Evette Dionne, journalist, editor and pop-culture critic, uses strong cultural reporting and analysis to cut through the cultural expectations that exist around appearance, in her new memoir, Weightless (Harper Collins, 2022). In reflective essays, Dionne is unafraid to turn the lens on herself, exploring size, race, health, and gender, including her own harmful experiences with fatphobia and hostile encounters in doctors’ offices, on dating sites, as well as with partners and family. Dionne also discusses her heart failure diagnosis at age twenty-nine, and showcases her own dichotomies to prove the depth of our shared prejudice.
But Weightless isn’t a memoir exactly, she explains in the introduction; “Weightless is an excavation of a culture that hates fat people and uses institutions, including media, medicine, and marriage, to reinforce that repulsion.” Ultimately, Dionne uses her book to promote the belief that all of us should be able to live the lives we deserve.
Former editor-in-chief of Bitch Media, Dionne has also authored Lifting as We Climb: Black Women’s Battle for the Ballot Box (Penguin Random House, 2020), which received the Coretta Scott King Author Honor for 2020, and was nominated for the National Book Award. Her work has appeared in Glamour, Cosmopolitan, Time, The New York Times, and the Guardian.
I was delighted to talk to Dionne by phone, where we discussed the importance of context in history and writing, problematic TV shows that manage to captivate our interest, and what to do with the difficult emotions that arise when writing memoir.
The Rumpus: Weightless follows your first nonfiction book, Lifting as We Climb, a work aimed at middle-grade readers that tells the overlooked stories of Black women as forces in the suffrage movement. But in Weightless, you focus on your own story. How did this book come to be?
Evette Dionne: Weightless started out as a different book project, which got shelved. During that process, I was diagnosed with heart failure and was doing a lot of journaling, trying to be present in my body and understand the experience. So often I feel like I’m hovering over my own life, watching it happen. When it came to this illness, I wanted to feel every ache and pain and pay attention to how the medications were making my body feel. When I spoke with my agent about the journaling, she knew it was a book. Something that would talk about fatness, of course, but also about chronic illness.
Rumpus: You quickly reveal your diagnosis of heart failure and stage two pulmonary hypertension in the introduction. What role did vulnerability play for you in writing this book?
Dionne: Vulnerability was essential, especially navigating the sorts of illnesses I have. People have to know what these illnesses do to a body. So often I feel like my disabilities are invisible. When I walk down the street, most people have no idea. Vulnerability is a way for me to say, this is what’s actually happening beneath the surface that you as a reader or you as a person encountering someone with an invisible illness can’t see.
In terms of writing, I didn’t see any other way to create this book. I thought a lot about what to keep for myself and what to share, and [I decided that] if I was going to talk about heart failure in an essay collection that weaves my personal life in, I needed to be vulnerable and honest or it would’ve really defeated the purpose. It could have been a nonfiction book about heart disease, in which case my vulnerability doesn’t add anything to that story. But in this format, about these particular issues and how they affect my life on a day-to-day basis, there was no other way I could have written this book.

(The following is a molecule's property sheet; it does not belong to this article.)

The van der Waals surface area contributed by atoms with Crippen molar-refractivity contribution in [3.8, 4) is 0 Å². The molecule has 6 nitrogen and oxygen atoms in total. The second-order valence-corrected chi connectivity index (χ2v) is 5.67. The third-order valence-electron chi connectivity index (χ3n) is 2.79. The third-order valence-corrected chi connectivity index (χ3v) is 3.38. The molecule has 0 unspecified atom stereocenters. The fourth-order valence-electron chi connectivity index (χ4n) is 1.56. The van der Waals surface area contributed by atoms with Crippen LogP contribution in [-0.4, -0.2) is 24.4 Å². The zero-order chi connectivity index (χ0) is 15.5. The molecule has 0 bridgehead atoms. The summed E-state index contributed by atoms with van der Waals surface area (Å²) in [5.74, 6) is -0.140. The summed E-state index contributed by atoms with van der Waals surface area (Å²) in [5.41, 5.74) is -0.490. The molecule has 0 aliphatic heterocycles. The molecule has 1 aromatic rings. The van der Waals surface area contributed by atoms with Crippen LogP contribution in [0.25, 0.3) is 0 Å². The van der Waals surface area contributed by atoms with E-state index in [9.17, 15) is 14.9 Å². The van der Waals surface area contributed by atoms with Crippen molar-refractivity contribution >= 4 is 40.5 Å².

Rumpus: You are a journalist, and I know from my own experience in journalism that editors, and the industry itself, tell us to keep our own stories to ourselves. At what point did you decide to tell your own story?
Dionne: I went to journalism school in the early 2010’s. We were trained that our story is not the story, the story that we are telling is someone else’s story. In order to appear objective and unbiased—both of which I don’t believe are possible—you have to remove yourself from the story. I’m very fortunate that I had to unlearn that pretty quickly when I came out of journalism school. At that time in publishing and journalism, there were very few jobs and I had to establish a career as an essayist before I could come back to journalism as an editor. Sometimes, I had to display my whole life for fifty dollars in order to build up my reputation—when I didn’t have the kind of boundaries I do now. It felt very natural to transition into doing this sort of book and for it not to be a knock against my credibility as a journalist but as something that enhances it. I’m able to connect with people, which is the whole point.
Rumpus: It also seemed that you were able to find your own story in your reporting. One of the most successful parts of the book was how you dissected how fat bodies are treated across our culture and found your own connections to it.
Dionne: Thank you! I didn’t just want it to be my individual story, though I know the way that people are coming into this book is through me. I wanted it to be a chorus of voices around what our cultural mistreatment of fat people does to us and what the consequences are. It’s so insidious that people don’t typically realize they are encountering fat phobia in the way that most people know they’re encountering racism or sexism. I wanted people to see the various touch-points where they experience fat phobia.